There was ae winsome wench and waulie,
That night enlisted in the core,
Lang after ken'd on Carrick shore;
(For mony a beast to dead she shot,
And perish'd mony a bonie boat,
And shook baith meikle corn and bear,
And kept the country-side in fear.)
Her cutty-sark, o' Paisley harn
That while a lassie she had worn,

Burns makes a more direct influence into the 21st century with ‘Rabbie Burns Saves the World: an 8 Bit Game’. Play the game here.

8 bit burns website game

Do you know any online Robert Burns resources? We would love to include any in the UK Web Archive. Nominate any UK website here:

Do also check out our ‘Poetry Zines and Journals’ collection.

Happy Burns Night!

29 March 2019

Collecting Interactive Fiction

Works of interactive fiction are  stories where the reader/player can guide or affect the narrative in some way. This can be through turning to a specific page as in 'Choose Your Own Adventure', or clicking a link or typing text in digital works. 

Archiving Interactive Fiction
Attempts to archive UK-made interactive fiction began with an exploration of the affordances of a couple of different tools. The British Library’s own ACT (Annotation Curation Tool), and Rhizome’s WebRecorder. ACT is a system which interfaces with the Internet Archive’s Heritrix crawl engine to provide large scale captures of the UK Web. Webrecorder instead focusses on much smaller scale, higher fidelity captures which include video, audio and other multimedia content. All types of interactive fiction (parser, hypertext, choice-based and multimodal) were tested with both ACT and Webrecorder in order to determine tools which were best suited to which types of content. It should be noted that this project is experimental and ongoing, and as a result, all assertions and suggestions made here are provisional and will not necessarily affect or influence Library collection policy or the final collection. As yet, Webrecorder files do not form part of standard Library collections.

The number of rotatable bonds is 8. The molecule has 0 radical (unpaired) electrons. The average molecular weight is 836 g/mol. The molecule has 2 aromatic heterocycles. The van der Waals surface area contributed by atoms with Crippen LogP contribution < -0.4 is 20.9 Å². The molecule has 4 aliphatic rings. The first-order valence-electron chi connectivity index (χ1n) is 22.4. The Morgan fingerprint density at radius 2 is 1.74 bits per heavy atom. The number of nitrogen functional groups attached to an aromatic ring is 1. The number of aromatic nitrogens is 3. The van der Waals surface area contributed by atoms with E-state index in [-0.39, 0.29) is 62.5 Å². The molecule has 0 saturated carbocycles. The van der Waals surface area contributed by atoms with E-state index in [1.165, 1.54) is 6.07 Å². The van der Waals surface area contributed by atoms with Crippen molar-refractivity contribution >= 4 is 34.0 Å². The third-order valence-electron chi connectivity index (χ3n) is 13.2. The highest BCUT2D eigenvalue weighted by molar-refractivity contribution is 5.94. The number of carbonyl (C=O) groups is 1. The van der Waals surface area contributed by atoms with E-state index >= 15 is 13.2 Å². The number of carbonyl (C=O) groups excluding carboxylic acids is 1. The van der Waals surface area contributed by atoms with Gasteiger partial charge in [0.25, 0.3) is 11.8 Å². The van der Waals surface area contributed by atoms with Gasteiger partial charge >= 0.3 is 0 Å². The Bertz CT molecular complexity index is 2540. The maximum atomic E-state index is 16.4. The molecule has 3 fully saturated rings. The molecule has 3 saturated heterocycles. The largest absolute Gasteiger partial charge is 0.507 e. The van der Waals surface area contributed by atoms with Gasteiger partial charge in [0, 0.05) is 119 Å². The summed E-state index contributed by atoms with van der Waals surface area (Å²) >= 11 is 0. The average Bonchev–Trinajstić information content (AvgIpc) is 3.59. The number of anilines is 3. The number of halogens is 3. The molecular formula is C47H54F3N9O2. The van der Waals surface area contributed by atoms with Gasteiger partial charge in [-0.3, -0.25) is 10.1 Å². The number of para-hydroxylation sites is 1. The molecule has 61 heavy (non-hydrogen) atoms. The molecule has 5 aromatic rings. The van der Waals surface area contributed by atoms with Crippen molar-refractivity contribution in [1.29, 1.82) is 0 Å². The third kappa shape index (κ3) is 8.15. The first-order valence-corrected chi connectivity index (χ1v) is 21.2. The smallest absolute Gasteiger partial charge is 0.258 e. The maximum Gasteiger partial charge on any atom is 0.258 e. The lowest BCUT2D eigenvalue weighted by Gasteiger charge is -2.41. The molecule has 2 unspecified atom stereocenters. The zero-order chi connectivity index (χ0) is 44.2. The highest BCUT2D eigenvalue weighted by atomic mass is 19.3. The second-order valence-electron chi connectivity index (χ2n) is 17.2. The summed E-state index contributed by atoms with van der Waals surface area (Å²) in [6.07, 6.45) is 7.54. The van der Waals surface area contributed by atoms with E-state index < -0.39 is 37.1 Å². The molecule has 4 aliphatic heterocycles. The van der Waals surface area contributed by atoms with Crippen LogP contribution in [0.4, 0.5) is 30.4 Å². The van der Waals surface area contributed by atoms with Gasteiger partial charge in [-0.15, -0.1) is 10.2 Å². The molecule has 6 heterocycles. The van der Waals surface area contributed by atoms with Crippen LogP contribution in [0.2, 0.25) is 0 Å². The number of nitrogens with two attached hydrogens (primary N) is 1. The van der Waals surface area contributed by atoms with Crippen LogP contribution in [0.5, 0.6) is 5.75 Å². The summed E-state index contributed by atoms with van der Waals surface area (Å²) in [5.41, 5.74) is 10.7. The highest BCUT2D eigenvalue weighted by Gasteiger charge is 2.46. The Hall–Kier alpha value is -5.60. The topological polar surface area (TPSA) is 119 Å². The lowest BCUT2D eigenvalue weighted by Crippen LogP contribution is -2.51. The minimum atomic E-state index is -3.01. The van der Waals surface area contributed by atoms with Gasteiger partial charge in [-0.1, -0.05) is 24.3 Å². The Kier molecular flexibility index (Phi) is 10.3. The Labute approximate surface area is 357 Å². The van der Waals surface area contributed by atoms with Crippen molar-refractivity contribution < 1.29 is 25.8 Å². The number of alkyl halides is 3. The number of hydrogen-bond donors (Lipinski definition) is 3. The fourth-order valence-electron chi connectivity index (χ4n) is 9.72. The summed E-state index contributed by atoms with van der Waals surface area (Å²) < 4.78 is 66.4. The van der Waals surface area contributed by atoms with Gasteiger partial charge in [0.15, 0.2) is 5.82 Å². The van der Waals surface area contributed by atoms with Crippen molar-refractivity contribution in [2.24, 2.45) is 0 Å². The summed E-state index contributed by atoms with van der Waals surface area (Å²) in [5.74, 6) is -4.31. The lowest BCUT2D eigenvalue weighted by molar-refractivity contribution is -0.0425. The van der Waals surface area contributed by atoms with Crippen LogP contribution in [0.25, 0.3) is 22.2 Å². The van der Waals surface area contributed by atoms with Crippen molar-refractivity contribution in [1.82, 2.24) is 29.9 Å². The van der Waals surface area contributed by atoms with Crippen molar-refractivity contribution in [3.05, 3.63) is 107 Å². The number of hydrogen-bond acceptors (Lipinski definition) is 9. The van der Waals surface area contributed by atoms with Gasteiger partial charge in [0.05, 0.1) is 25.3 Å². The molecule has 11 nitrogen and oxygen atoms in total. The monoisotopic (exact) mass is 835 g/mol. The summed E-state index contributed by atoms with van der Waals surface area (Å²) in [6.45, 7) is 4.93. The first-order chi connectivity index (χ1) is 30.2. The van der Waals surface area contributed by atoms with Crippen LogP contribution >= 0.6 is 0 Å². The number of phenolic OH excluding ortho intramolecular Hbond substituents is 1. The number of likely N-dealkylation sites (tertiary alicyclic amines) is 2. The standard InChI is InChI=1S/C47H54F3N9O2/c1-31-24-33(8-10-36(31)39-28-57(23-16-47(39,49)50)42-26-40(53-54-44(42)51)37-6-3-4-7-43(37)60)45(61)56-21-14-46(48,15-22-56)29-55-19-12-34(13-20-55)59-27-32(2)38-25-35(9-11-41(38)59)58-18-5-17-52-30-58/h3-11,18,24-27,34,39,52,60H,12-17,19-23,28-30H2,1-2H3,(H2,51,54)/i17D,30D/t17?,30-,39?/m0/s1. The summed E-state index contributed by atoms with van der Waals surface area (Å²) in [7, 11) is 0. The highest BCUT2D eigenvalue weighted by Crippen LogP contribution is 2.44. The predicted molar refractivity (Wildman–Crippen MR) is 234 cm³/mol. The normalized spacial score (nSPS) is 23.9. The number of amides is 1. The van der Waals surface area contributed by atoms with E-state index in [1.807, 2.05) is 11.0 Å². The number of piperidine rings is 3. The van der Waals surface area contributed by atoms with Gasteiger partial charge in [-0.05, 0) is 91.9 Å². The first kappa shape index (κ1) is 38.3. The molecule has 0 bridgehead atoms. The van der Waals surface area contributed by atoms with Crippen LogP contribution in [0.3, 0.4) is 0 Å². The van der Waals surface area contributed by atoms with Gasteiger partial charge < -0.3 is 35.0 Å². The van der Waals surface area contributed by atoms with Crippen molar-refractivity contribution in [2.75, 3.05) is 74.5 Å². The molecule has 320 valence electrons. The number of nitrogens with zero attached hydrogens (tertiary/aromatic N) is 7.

For most parser-based works (those made with Inform 7), Webrecorder appears to work best. It is generally more time-consuming to obtain captures in Webrecorder than in ACT as each page element has to be clicked manually (or at least, the top level page in each branch must be visited) in order to create a fully replayable record. However, this is not the case with most Inform 7 works. For the vast majority, visiting the title page and pressing space bar was sufficient to capture the entire work. The works are then fully replayable in the capture, with users able to type any valid commands in any order. ACT failed to capture most parser works, but there were some successes. For example, Elizabeth Smyth’s Inform 7 game 1k Cupid was fully replayable in ACT, while Robin Johnson’s custom-made Aunts and Butlers also retained full functionality. Unfortunately, games made with Quest failed to capture with either tool.